The Watchers – #writephoto [Flash Fiction]
“Where do they come from?” asked Tab, as he and the Elder stopped by the weathered stone pillars. Ever since he was old enough to crawl, the out-of-place stones had fascinated him. Carved by some unseen hand from a light grey material, there was nothing else like them in the whole of the tribe’s territory.
The Elder glanced down at him, then folded himself down onto the ground. Sitting cross-legged, he patted the bare earth beside him, and Tab obliged.
“If you are to one day take my place, and wield the magic of our people, it is time you learnt about our oldest, most sacred legend. It is a story passed down from master to student throughout the ages, and it is why we hold a feast in honour of the stones every year.”
Excitement rose up inside Tab like a swamp-bubble ready to burst. “I’m ready, Elder,” he said. “And I promise to keep the story, and pass it on to my own student, one day.”
The Elder smiled, but his eyes spoke of great sadness. Tab noted it, but didn’t ask about it. There would be time for questions later.
“Long ago, when our people were newly arrived in this land,” the Elder began, “they settled in a place of great richness. It was the place where the river, the plains, the mountains and the forest met, and there, we had bounties from each realm. From the river we took our fish, and its waters carried our boats more swiftly than our legs could bear us. The plains provided us with a host of creatures to hunt for their meat and their furs, and from the forest, valuable wood was cut to build our homes and our spears. The mountain gave us precious stones, with which we made beautiful jewelry, and it gave us flint, which we fashioned into spear-tips and daggers for skinning.”
Tab could see it all within his inner-eye. His ancestors, hunting on the plains, gathering flint from the mountains, stalking great fish in the rivers. But there was a shadow looming over the scene; something had gone wrong. He knew it, because his people no longer lived where the river, the plains, the mountains and the forest met. They lived far away from the mountain, at the place where the river grew widest before emptying out into the sea. And the forest… it was a full day’s travel away.
“What happened?” he dared to ask, his question borne on a wisp of breath.
“Evil spirits,” the Elder replied. He lay his oaken staff across his knee and gestured out towards the white-tipped mountains in the distance. “They dwelt deep within the mountains, in caves so cold and dark that the sun’s light never reached them. The evil spirits heard our people as they laughed and danced and lived their lives, and they grew jealous. They hated that we took the flint they cast out as waste, and that we used it to make weapons with which to hunt and survive. And they hated that we made beautiful things out of the jewels they coveted for their own.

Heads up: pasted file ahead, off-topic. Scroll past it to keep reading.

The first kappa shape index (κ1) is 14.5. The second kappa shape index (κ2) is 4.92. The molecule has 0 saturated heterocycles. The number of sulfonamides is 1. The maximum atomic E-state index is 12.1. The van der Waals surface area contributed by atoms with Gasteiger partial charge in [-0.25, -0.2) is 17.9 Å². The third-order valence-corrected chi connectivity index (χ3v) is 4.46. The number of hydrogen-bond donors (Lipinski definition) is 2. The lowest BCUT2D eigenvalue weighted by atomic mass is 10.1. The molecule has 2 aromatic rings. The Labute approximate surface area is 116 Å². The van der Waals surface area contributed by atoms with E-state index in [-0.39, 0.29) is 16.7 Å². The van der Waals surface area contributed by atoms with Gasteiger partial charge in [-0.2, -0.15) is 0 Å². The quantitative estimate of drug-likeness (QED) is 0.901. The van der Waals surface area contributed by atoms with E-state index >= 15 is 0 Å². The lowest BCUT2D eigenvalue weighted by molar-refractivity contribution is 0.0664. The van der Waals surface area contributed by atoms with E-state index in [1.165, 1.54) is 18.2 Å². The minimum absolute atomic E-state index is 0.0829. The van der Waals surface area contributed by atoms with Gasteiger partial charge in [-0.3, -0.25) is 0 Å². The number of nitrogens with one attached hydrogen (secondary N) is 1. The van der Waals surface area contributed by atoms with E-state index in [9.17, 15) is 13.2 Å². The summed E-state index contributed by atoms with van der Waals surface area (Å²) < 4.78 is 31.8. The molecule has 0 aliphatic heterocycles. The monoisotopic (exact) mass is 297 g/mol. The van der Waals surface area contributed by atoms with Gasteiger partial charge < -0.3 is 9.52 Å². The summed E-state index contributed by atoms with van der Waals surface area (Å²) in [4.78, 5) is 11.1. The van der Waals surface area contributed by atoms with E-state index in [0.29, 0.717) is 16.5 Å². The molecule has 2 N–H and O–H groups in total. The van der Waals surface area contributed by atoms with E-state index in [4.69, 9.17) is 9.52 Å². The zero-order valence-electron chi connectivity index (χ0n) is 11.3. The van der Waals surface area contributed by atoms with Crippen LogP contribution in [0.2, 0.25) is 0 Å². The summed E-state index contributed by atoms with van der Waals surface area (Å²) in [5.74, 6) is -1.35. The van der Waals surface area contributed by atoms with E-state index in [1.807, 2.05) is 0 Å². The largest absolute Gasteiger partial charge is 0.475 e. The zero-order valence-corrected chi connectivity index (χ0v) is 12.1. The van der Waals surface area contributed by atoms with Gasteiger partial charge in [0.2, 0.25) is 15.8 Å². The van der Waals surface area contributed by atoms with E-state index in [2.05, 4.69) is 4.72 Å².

“One cold day, in the deepest depths of winter, they gathered in force and came racing on ill winds down from the mountain, bringing with them avalanches of snow so great that even the noise a thousand thunder storms would have paled in comparison. They attacked, entering in through the mouths of our people, darkening their souls with their evil intent. People began to argue. Men hurt their wives. Mothers tortured their children.”
Tab leant forward, his breath stuck in his throat. Never before had he imagined that his people could be so brutal, so violent towards each other. No wonder this story was shared only between Elder and Student. If the people knew of what they had once done, it would destroy them.
“Just as all seemed lost,” the Elder continued, “Mala, Goddess of Light, turned her golden face towards us. She reached out to embrace us with her warmth, and cast out the evil spirits. Back to the mountains she banished them, to their cold, dark caves. But even though they were banished, they still hungered for vengeance. To protect our people, Mala instructed them to retreat to the place where the river widens, and where the plains animals gather each year for the great crossing.
“At the perimeter of our borders, she asked five of our oldest and wisest elders to stand watch for eternity. To allow them to carry out their task, she turned their bodies to stone, so that time would not age their flesh as it does ours. There they stood, and here they stand still, watching, waiting, for the day when the evil spirits try to hurt our people again.”
Tab swallowed the lump in his throat, and gazed with renewed appreciation for the stones. “But if the watchers are now stone, how will they tell me when that day comes? How will I know if our people are under attack?”
The Elder turned his sad gaze back to the white-tipped mountains.
“You will know.”
Ahh, it feels good to be doing one of Sue Vincent’s #writephoto prompts again. I’ve missed seeing what nuggets of creativity she deep-fries and feeds to us on her Daily Echo site. Hope you enjoyed this tale of the Watchers, and please check out Sue’s site for other great #writephoto entries!